Till the Walls Shall Crumble to Ruin
Tuesday, November 3rd, 2009
First you can see just the painting itself, cold winter sky stretched above and the snow melting into the dark, frozen earth, and the hydrangeas bravely blooming on anyway.
I am a terrible art photographer, so please excuse the uneven colours and strange shadows and glare. This project took ages (finding a box to ship it in was an unexpected challenge!) but I feel like the time spent was worth it, given the end result.
Till the Walls Shall Crumble to Ruin, triptych; oil on 10″x20″ canvas; digital photos thereof, InDesign layout & color laser prints on parchment paper in wood frames.
Sources: “The Children’s Hour” by Longfellow, and the Cezanne font
Read How it Happened…
I wasn’t sure how it would all work out when Natalie came to me wanting a painting. We talked for a long while on gmail, bandying ideas back and forth, drawing out the images she was really interested in, and over the course of days the idea of the triptych was born. The canvas itself is smallish, 10x20in, and I really enjoyed working in the odd dimensions with what felt like infinite sky stretching up above the tower slowly crumbling away on the cold winter ground.
There was a story to Natalie’s choices, but it’s not really mine to tell. Suffice it to say she is happy with the results, and hopes to have it hung in her new home soon.
Since my own walls are yellow, rather than white, I took a photo on a sheet to give one an idea of how it looks all assembled.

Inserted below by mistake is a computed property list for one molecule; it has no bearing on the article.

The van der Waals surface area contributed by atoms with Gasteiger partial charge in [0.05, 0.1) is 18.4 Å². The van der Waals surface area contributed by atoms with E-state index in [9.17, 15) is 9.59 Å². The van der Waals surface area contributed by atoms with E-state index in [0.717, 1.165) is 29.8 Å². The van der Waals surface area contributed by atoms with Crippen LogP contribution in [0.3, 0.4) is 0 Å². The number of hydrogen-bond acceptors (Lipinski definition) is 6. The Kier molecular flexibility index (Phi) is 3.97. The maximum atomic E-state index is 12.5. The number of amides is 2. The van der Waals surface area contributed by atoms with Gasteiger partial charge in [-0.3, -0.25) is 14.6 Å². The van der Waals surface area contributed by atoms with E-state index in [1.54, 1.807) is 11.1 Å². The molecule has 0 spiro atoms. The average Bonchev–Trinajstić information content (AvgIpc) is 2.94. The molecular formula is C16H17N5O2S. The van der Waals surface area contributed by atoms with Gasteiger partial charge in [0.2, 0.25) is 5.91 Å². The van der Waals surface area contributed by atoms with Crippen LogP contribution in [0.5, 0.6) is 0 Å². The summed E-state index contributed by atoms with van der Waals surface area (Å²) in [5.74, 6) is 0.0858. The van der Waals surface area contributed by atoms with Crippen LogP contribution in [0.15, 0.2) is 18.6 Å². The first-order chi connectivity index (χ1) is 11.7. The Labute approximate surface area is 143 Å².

You can see that I found “float” frames in a dimension that’s similar to the canvas, tall and thin, and we split up the poem’s stanzas into two groups. On page 1 we have a photograph of the little stray hydrangea bush that was blooming valiantly outside the tower’s shelter, huddled up to our leading B. On page 2 I used a photo of the tower from the middle of the painting process, before the bushes were painted in, to allow the T to grow up out of it unencumbered.
And now, a bit of the process! I’m doing it backwards this time so that those who just want to see the final don’t have to scroll. 😉
The very first step was to create that cold winter sky and the hard, dark ground below. I actually was really tempted just to keep the canvas once it was done, there was something really appealing for me about the juxtaposition of colour and shade here, but I was good and kept going.
Then, once the background was nice and dry, I put in the sun and the trees, and blocked in the shape and shade of the tower.
Next the tower got shade and details put in, the shape of the bricks coming out. This is the stage that I photographed for the illuminated letter T.
Leaves! There were bushy plants painted in, just waiting for their blossoms.
I’ve skipped a few stages in here, but the blossoms went in and, some snow was added to the ground as well as shadows and some extra dimensionality for the scattered bricks on the ground. At this point I hung it in the living room to dry so I could look at it in low light, and the only real difference from this to the final is some extra highlighting and shading, and another layer of soft glow around the sun.
And of course, there’s the finished product:
“It just turned out so perfect. I have no idea how she figured out exactly what I wanted before I even knew it, but this is it.
The first thing that grabbed me the first time she showed me a picture was the sun, all pale and wan up in the corner, and I still love it just as much in person. And the tree on the side! I love it so much.
And the poem turned out really well. I admit to being worried when we first started talking about doing it this way, but it worked out beautifully. The font, the floating, the paper… it came together very well.
It looks so great hanging on my wall.”